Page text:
Top 10 Tight Ends in the 2022 NFL Draft: Trey McBride rises, Jelani Woods joins the group

With the 2022 NFL Draft kicking off later this month, here are Pro Football Network's top 10 tight ends in the class.

The NFL Draft is knocking on the door. All-star games and the NFL Combine have been completed, leaving only pro days between us and the annual selection event. As the 2022 NFL Draft nears, here are Pro Football Network’s top 10 tight ends in the class!

Top 10 Tight Ends in the 2022 NFL Draft

The top 10 has gone through quite the shake up from early on in the process to now. The preseason TE1 has fallen a few spots, while a couple of tight ends rose from obscurity into the group.

10) Jelani Woods, Virginia

One of the biggest risers in the pre-draft process, Jelani Woods now finds himself in the top 10 at the position. At 6’7″, 259 pounds, with 34 1/8″ arms and 24 bench reps at the NFL Combine, Woods isn’t lacking in the size and strength departments. And with a 4.61 40-yard dash, the speed is there to support his frame.

Woods was primarily a blocking tight end for three years at Oklahoma State before transferring to Virginia last year. He hauled in 44 receptions for 568 yards and 13 touchdowns in 2021, flashing his receiving ability inline. While a bit raw, Woods’ physical tools are worth the investment in the 2022 NFL Draft.

9) Cade Otton, Washington

His physical tools may not be on the level of Woods, but Cade Otton still stands at 6’5″ and 247 pounds with nearly 33″ arms. Washington’s offense didn’t maximize Otton’s skill set, but across four seasons, he caught 91 of 121 targets for 1,026 yards and 9 TDs. He’s comfortable in the slot and has sure hands, with only 6 drops in his career. Additionally, Otton owns solid technique as a blocker and the feet/instincts to win as a receiver.

8) Cole Turner, Nevada

A receiver-turned-tight end, Cole Turner was a reliable weapon for Nevada over the last two years. He spent most of his time out wide and in the slot, and his 6’6″ frame with 33″ arms allowed him to secure contested catches. However, with a 4.76 40 time and 27″ vertical, Turner may not have the athleticism to thrive as a “move” tight end. Regardless, his size makes him a red-zone threat from Day 1, with room to grow as a receiver and blocker.

7) Chigoziem Okonkwo, Maryland

At 6’2″ and 238 pounds, I’m not quite sure how the NFL will view Chigoziem Okonkwo. Nevertheless, his 4.52 40-yard dash and 35.5″ vertical highlight his explosiveness from the position. The Terrapins made an effort to get Okonkwo the ball, leading to an average depth of target of 5.0 in 2021. He averaged over 5 yards after the catch, totaling 51 receptions for 448 yards and 5 touchdowns.

The tools are there for Okonkwo to shine as an “F” tight end (slot/fullback), but teams likely won’t ask him to block much due to his size.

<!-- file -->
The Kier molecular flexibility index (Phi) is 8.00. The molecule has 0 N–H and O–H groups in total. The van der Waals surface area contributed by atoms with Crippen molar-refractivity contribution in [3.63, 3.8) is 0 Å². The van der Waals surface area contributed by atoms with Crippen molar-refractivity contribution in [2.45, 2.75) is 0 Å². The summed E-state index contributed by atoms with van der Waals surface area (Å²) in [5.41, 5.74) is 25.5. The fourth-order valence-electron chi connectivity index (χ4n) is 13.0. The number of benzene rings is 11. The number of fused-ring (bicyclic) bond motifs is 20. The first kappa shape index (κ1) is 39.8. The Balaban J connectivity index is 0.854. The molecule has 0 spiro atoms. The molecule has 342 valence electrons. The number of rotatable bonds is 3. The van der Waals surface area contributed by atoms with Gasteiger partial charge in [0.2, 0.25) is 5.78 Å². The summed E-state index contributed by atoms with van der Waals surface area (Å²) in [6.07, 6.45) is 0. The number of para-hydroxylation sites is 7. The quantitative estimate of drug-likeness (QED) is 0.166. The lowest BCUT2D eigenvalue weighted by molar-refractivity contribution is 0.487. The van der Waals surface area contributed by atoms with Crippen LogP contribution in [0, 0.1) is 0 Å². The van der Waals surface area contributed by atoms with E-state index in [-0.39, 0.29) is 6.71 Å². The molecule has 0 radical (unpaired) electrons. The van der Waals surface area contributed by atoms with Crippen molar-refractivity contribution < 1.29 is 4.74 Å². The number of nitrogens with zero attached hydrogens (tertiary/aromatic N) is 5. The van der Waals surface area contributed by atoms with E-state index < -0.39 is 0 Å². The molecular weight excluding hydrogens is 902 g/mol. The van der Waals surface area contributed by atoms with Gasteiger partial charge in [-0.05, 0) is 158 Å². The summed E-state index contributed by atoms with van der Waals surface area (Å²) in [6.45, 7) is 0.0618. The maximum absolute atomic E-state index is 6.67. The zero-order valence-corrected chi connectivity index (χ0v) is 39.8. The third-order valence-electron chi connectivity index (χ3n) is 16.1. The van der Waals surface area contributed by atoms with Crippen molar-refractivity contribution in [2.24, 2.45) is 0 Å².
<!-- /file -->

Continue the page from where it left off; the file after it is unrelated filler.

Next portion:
6) Greg Dulcich, UCLA

One of my personal favorite tight ends in the class, Greg Dulcich thrived in Chip Kelly’s offense at UCLA after walking on to the program. At the Combine, Dulcich participated in every drill and generated above-average numbers in each, including a 4.69 40 time and 34″ vertical. The physical tools are there, and he flashed the ability to pressure defenses vertically with the Bruins. Dulcich even showed improved blocking ability during Senior Bowl practices.

5) Jake Ferguson, Wisconsin

Consistency and reliability are the names of Jake Ferguson‘s game. He isn’t your typical run-blocking, hard-nosed Wisconsin tight end. He is a threat in the receiving game with great hands and ball skills. While he is a better receiver than blocker, Ferguson gives effort and will benefit from NFL coaching. In the end, Ferguson offers an appetizing skill set and can be a TE2/3 from the jump.

4) Jalen Wydermyer, Texas A&M

Jalen Wydermyer didn’t test at the Combine, and his reported pro day numbers are scary for a prospect many had as the TE1/2 in the class. He never looked like an explosive athlete, but he possesses NFL-level size at 6’4″ and 255 pounds. He’s been a productive playmaker for Texas A&M against SEC competition, and he still has room to grow as a true junior.

Wydermyer has the route-running ability and loose hips to win as a receiver early on, but his physical tools put a cap on his upside.

3) Jeremy Ruckert, Ohio State

Jeremy Ruckert is a rocked-up 6’5″ and 250 pounds. He isn’t very explosive off the line or in and out of route breaks, but his sheer size is a problem in the open field. Although he can bully smaller defenders, he isn’t much of a receiving threat downfield. If he can improve his technique as a run blocker, he can be a legitimate bulldozer for running backs due to his brute strength. Ruckert can be a solid TE2 but leaves some juice to be desired in the passing attack.

2) Isaiah Likely, Coastal Carolina

Isaiah Likely played a pivotal role in Coastal Carolina’s ascension. His slighter frame will force him into more of a slot/move-heavy role, but Likely can win with his routes and speed. He has some wiggle in the open field, and he is more of a WR/TE tweener than anything else. Still, Likely’s natural receiving prowess will cause mismatches once he gets up to NFL speed.

1) Trey McBride, Colorado State

Ladies and gentlemen, the top tight end of the 2022 NFL Draft: Colorado State’s Trey McBride. He may not be athletically gifted as Kyle Pitts — few are — but McBride was the focal point of the Rams offense. He succeeded with the heavy workload, taking 91 receptions for 1,125 yards in 2021. McBride has enough speed to threaten the seams and provides a looming target over the middle. If you need an all-around tight end in Year 1, McBride is your guy.

James Fragoza is a Writer and News Editor at Pro Football Network. You can read his other work here and follow him on Twitter @JamesFragoza.

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